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Enbridge to sell stakes in seven pipelines to Indigenous groups for $1.12 billion

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Calgary-based Enbridge Inc. has signed an agreement with 23 First Nation and Metis communities to sell an 11.57-per-cent interest in seven pipelines located in the Athabasca region of northern Alberta for $1.12 billion.

The deal is the largest energy-related Indigenous economic partnership transaction in North America to date, the pipeline company said Wednesday.

A newly created entity called Athabasca Indigenous Investments (AII) will be responsible for the investment.

“The deal is significant because it gives all 23 Indigenous communities that are directly impacted by these assets a direct stake,” said Justin Bourque, AII president. “It positioned the communities for long-term impact now and for future generations.”

He said the deal will be funded from a mix of non-recourse financing and an equity loan of $250 million backed by a guarantee from Alberta Indigenous Opportunities Corp., a group that finances Indigenous communities seeking commercial partnerships.

Frog Lake First Nation Chief Greg Desjarlais described the deal as “historic” for communities in the region.

“In addition to an opportunity to generate wealth for our people, this investment supports economic sovereignty for our communities,” he said.

Robert Merasty, executive director of the Indigenous Resource Network, said the agreement was “great news” for Indigenous communities.

“We still have more work to do,” he said. “We need a national program, like the AIOC, so that agreements like this can take place all over Canada.”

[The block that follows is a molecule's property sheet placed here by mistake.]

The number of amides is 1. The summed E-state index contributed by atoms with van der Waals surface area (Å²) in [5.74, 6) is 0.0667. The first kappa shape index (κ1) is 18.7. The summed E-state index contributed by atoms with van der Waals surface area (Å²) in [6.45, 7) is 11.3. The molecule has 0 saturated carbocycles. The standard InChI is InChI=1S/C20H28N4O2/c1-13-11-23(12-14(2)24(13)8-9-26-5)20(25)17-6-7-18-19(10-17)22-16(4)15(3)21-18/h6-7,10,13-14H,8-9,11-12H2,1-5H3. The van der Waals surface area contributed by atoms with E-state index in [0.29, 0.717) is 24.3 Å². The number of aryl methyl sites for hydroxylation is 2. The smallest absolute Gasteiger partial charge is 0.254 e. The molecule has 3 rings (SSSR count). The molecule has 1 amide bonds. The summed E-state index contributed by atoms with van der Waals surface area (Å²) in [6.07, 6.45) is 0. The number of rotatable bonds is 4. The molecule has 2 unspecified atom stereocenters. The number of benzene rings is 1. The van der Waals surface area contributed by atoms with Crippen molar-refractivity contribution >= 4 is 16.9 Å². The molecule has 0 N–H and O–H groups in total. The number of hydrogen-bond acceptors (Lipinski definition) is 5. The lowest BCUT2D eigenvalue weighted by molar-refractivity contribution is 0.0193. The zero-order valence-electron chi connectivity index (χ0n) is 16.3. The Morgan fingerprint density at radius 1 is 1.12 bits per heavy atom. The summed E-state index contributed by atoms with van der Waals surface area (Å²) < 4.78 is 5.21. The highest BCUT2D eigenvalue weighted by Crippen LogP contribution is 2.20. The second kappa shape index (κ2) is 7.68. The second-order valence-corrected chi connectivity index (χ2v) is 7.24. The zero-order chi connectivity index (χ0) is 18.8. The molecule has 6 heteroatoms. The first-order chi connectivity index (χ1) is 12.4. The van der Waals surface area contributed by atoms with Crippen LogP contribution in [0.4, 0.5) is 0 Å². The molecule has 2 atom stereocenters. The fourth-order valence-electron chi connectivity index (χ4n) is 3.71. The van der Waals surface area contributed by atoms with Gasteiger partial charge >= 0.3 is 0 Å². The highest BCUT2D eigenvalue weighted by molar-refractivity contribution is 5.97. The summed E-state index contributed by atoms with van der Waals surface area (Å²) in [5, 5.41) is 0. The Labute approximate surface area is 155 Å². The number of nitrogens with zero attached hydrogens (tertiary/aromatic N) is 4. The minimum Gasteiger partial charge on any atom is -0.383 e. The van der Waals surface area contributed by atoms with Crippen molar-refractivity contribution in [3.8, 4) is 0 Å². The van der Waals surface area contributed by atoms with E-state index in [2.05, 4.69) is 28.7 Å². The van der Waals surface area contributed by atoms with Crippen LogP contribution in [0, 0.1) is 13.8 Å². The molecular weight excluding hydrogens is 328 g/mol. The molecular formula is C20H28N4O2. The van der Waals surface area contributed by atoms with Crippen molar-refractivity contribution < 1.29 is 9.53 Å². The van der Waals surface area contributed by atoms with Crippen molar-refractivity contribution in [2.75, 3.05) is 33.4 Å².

The agreement is part of Enbridge’s Indigenous reconciliation action plan, which tries to boost its relationships with native communities and employees. It also fulfils the company’s goal to “recycle capital at attractive valuations,” it said.

“We believe this partnership exemplifies how Enbridge and Indigenous communities can work together, not only in stewarding the environment, but also in owning and operating critical energy infrastructure,” Al Monaco, the company’s chief executive, said in the press release.

Pipelines included in the deal are the Athabasca, Wood Buffalo/Athabasca Twin and associated tanks, Norlite Diluent, Waupisoo, Wood Buffalo, Woodland and the Woodland extension. Enbridge said these assets provide “highly predictable cash flows.”

The size of the transaction is not “particularly material” to Enbridge, Royal Bank of Canada analyst Robert Kwan said in a note to clients after the deal was announced, but he described the deal as positive because it advances the company’s engagement with Indigenous communities.

Bank of Nova Scotia analyst Robert Hope expects more deals of “this nature” from Enbridge in the future, and said the agreement is a “slight positive” for the pipeline company.

“The transaction does not materially move our per share estimates,” he said in a note Wednesday. “We view this agreement as an example of Enbridge’s efforts to support and deepen its relationships with Indigenous communities in Canada.”

The deal is expected to close within the next month.

The agreement comes at a time when Enbridge is looking to resolve environmental issues raised by the Bad River Band of the Lake Superior Chippewa in northern Wisconsin connected to its Line 5 pipeline.

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